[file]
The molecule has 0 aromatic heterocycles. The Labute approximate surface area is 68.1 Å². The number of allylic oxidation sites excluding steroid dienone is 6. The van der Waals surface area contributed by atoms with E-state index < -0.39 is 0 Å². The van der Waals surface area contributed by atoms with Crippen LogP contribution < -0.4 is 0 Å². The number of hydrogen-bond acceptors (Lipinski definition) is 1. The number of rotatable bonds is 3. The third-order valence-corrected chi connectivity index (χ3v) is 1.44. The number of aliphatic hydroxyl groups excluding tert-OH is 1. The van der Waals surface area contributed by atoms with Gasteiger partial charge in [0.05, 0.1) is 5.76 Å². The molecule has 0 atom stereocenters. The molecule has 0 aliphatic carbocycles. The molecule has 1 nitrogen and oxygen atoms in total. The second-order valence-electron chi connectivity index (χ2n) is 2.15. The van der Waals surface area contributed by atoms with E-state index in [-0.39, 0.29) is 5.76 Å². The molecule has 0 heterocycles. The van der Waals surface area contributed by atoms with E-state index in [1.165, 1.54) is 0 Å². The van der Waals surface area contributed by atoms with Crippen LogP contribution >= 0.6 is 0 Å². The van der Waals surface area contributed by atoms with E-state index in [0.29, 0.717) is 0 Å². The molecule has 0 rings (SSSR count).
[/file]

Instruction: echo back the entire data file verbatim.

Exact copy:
The molecule has 0 aromatic heterocycles. The Labute approximate surface area is 68.1 Å². The number of allylic oxidation sites excluding steroid dienone is 6. The van der Waals surface area contributed by atoms with E-state index < -0.39 is 0 Å². The van der Waals surface area contributed by atoms with Crippen LogP contribution < -0.4 is 0 Å². The number of hydrogen-bond acceptors (Lipinski definition) is 1. The number of rotatable bonds is 3. The third-order valence-corrected chi connectivity index (χ3v) is 1.44. The number of aliphatic hydroxyl groups excluding tert-OH is 1. The van der Waals surface area contributed by atoms with Gasteiger partial charge in [0.05, 0.1) is 5.76 Å². The molecule has 0 atom stereocenters. The molecule has 0 aliphatic carbocycles. The molecule has 1 nitrogen and oxygen atoms in total. The second-order valence-electron chi connectivity index (χ2n) is 2.15. The van der Waals surface area contributed by atoms with E-state index in [-0.39, 0.29) is 5.76 Å². The molecule has 0 heterocycles. The van der Waals surface area contributed by atoms with E-state index in [1.165, 1.54) is 0 Å². The van der Waals surface area contributed by atoms with Crippen LogP contribution >= 0.6 is 0 Å². The van der Waals surface area contributed by atoms with E-state index in [0.29, 0.717) is 0 Å². The molecule has 0 rings (SSSR count).